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Jun 09, 2012, 01.56 AM IST
MOTOR-RACING-PRIX-PROTESTS:Canadian Grand Prix weekend off to gloomy start
By Steve Keating
MONTREAL (Reuters) - The threat of rain and student protests hung over the Canadian Grand Prix as Montreal's biggest annual tourist event got off to a gloomy start on Friday.
As the Formula One cars made their first appearance under dark clouds at the Circuit Gilles Villeneuve, there were fears protesters could spoil a weekend party that pours millions of dollars into the local economy.
Having already cancelled Thursday's free access day for spectators due to fears that student demonstrators may try to hijack the event, officials beefed up security for Friday's practice sessions.
There was an unusually heavy police presence at entry points to the Isle Notre Dame venue, an artificial island in the St Lawrence seaway.
For weeks, protesters have been promising to disrupt the Grand Prix and on Thursday they targeted a gala evening where they were confronted by hundreds of riot police in a tense standoff that resulted in several arrests.
Protesters elsewhere stripped down to their underwear, or went naked, and marched towards Crescent Street - party central for the Formula One weekend - taunting well-heeled revelers as they pushed their way into the avenue's posh bars and restaurants.
The sometimes violent student strike, which began in mid-February after the Quebec provincial government announced plans to raise tuition fees, has taken on a wider scope with groups opposed to global capitalism, anarchists and labour unions joining in.
With Formula One viewed as an elitist sport, the Montreal race provided protesters with an obvious target and raised tensions among police and race organisers.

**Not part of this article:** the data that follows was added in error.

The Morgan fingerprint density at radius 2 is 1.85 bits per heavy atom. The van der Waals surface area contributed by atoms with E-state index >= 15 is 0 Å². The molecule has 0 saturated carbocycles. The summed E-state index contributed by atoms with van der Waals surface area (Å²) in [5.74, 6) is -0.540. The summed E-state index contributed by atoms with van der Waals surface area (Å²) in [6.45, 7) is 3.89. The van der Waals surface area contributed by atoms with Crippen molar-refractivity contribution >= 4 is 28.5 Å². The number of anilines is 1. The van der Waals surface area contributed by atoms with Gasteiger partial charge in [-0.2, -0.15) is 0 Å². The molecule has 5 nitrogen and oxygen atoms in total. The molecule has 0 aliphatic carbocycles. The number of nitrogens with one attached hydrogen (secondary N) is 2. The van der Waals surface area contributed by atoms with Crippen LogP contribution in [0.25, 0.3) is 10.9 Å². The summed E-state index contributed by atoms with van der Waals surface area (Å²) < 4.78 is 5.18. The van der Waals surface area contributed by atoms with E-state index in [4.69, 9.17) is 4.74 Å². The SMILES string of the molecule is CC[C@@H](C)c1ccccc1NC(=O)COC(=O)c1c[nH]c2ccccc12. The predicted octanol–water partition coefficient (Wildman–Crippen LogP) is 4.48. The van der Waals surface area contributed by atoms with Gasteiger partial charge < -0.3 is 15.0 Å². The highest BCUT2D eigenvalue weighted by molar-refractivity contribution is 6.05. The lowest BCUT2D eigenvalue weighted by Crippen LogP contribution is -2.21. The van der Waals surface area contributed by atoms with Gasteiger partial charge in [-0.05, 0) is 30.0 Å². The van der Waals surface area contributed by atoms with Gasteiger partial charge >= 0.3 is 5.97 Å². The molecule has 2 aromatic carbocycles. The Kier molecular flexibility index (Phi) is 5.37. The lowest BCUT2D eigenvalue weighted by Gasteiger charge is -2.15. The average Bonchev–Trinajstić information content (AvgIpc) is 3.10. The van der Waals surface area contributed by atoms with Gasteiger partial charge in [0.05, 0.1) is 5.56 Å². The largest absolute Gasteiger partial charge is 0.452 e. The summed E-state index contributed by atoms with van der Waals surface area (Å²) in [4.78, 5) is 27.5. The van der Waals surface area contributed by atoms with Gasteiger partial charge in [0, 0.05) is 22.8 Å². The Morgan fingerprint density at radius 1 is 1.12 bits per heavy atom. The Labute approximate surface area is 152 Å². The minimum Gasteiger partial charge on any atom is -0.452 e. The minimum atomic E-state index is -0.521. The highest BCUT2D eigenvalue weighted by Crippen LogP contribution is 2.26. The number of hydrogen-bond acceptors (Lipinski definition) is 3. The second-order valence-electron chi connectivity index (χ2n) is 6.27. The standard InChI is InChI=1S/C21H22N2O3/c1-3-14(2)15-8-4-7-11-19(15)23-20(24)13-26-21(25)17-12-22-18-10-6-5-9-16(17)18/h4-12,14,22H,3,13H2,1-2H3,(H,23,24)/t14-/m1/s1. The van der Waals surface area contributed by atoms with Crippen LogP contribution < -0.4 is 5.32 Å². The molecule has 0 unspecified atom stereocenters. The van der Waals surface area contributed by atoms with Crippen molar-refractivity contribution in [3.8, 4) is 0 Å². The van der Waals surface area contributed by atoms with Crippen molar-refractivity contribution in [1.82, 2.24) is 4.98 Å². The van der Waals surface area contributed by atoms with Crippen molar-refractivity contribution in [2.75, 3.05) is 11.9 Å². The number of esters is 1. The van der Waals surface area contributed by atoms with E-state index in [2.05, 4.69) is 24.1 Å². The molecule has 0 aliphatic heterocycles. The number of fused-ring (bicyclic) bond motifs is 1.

Skirmishes are expected to continue throughout the weekend with protesters reportedly planning to overload the Montreal subway system that provides the main link to the circuit.
A far more serious concern, from a safety perspective with cars hitting speeds in excess of 300kph, would be any attempt to invade the track during Sunday's race.
The Convergence of Anti-Capitalist Struggles (CLAC-Montreal) warned on its website (www.clac-montreal.net) that it will "participate in a week of economic disruption around the Grand Prix Formula One in Montreal".
"We will not shut up; the power of the streets is stronger than your sham democracy," said the CLAC. "The Montreal Grand Prix is the perfect opportunity to make this message heard."
The student unrest has already had an economic impact on the race which, according to organisers, for the first time in many years will fail to sell out.
There are other signs that protests are having an affect with hotel rooms that usually go at a premium now being offered at a discount.
For F1 drivers and their teams, however, the protests have had little impact.
Cloistered safely away out of view of the public, life goes on as usual inside the well protected paddock area where wealthy guests can sip on expensive champagne and dine on lavishly prepared meals.
"Obviously I'm not completely up to speed with what's going on...some of the students are not happy with certain things," said Red Bull's Mark Webber, who will be looking to follow up his victory in Monaco with a win in Montreal.
"I'm not saying it's a minority, but sometimes when there's a little bit of tension then some other people can lose out."
(Reporting by Steve Keating in Montreal, editing by Alan Baldwin)
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